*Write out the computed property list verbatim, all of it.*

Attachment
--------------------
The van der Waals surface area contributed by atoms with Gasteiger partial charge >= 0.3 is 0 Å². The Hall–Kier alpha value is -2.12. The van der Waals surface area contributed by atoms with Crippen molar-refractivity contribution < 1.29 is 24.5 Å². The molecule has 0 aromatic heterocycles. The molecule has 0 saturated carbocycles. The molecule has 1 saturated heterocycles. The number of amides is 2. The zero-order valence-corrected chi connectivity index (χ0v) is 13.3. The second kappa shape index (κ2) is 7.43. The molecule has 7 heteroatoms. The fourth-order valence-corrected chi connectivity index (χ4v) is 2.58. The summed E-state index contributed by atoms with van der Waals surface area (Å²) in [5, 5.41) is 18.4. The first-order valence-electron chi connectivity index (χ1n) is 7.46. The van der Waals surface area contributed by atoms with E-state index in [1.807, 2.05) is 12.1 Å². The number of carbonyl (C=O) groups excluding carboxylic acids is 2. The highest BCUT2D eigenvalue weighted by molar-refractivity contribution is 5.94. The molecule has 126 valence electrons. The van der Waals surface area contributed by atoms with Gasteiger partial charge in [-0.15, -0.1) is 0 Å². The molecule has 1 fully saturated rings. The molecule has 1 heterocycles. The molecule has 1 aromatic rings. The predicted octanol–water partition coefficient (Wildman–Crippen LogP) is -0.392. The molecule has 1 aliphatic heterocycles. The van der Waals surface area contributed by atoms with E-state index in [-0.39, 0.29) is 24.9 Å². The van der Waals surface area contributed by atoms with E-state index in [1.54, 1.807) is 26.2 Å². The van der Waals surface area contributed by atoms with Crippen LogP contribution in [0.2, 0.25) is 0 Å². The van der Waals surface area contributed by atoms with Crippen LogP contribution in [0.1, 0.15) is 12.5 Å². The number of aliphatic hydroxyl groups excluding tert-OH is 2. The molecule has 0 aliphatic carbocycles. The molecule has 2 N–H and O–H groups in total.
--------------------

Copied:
The van der Waals surface area contributed by atoms with Gasteiger partial charge >= 0.3 is 0 Å². The Hall–Kier alpha value is -2.12. The van der Waals surface area contributed by atoms with Crippen molar-refractivity contribution < 1.29 is 24.5 Å². The molecule has 0 aromatic heterocycles. The molecule has 0 saturated carbocycles. The molecule has 1 saturated heterocycles. The number of amides is 2. The zero-order valence-corrected chi connectivity index (χ0v) is 13.3. The second kappa shape index (κ2) is 7.43. The molecule has 7 heteroatoms. The fourth-order valence-corrected chi connectivity index (χ4v) is 2.58. The summed E-state index contributed by atoms with van der Waals surface area (Å²) in [5, 5.41) is 18.4. The first-order valence-electron chi connectivity index (χ1n) is 7.46. The van der Waals surface area contributed by atoms with E-state index in [1.807, 2.05) is 12.1 Å². The number of carbonyl (C=O) groups excluding carboxylic acids is 2. The highest BCUT2D eigenvalue weighted by molar-refractivity contribution is 5.94. The molecule has 126 valence electrons. The van der Waals surface area contributed by atoms with Gasteiger partial charge in [-0.15, -0.1) is 0 Å². The molecule has 1 fully saturated rings. The molecule has 1 heterocycles. The molecule has 1 aromatic rings. The predicted octanol–water partition coefficient (Wildman–Crippen LogP) is -0.392. The molecule has 1 aliphatic heterocycles. The van der Waals surface area contributed by atoms with E-state index in [-0.39, 0.29) is 24.9 Å². The van der Waals surface area contributed by atoms with E-state index in [1.54, 1.807) is 26.2 Å². The van der Waals surface area contributed by atoms with Crippen LogP contribution in [0.2, 0.25) is 0 Å². The van der Waals surface area contributed by atoms with Crippen LogP contribution in [0.1, 0.15) is 12.5 Å². The number of aliphatic hydroxyl groups excluding tert-OH is 2. The molecule has 0 aliphatic carbocycles. The molecule has 2 N–H and O–H groups in total.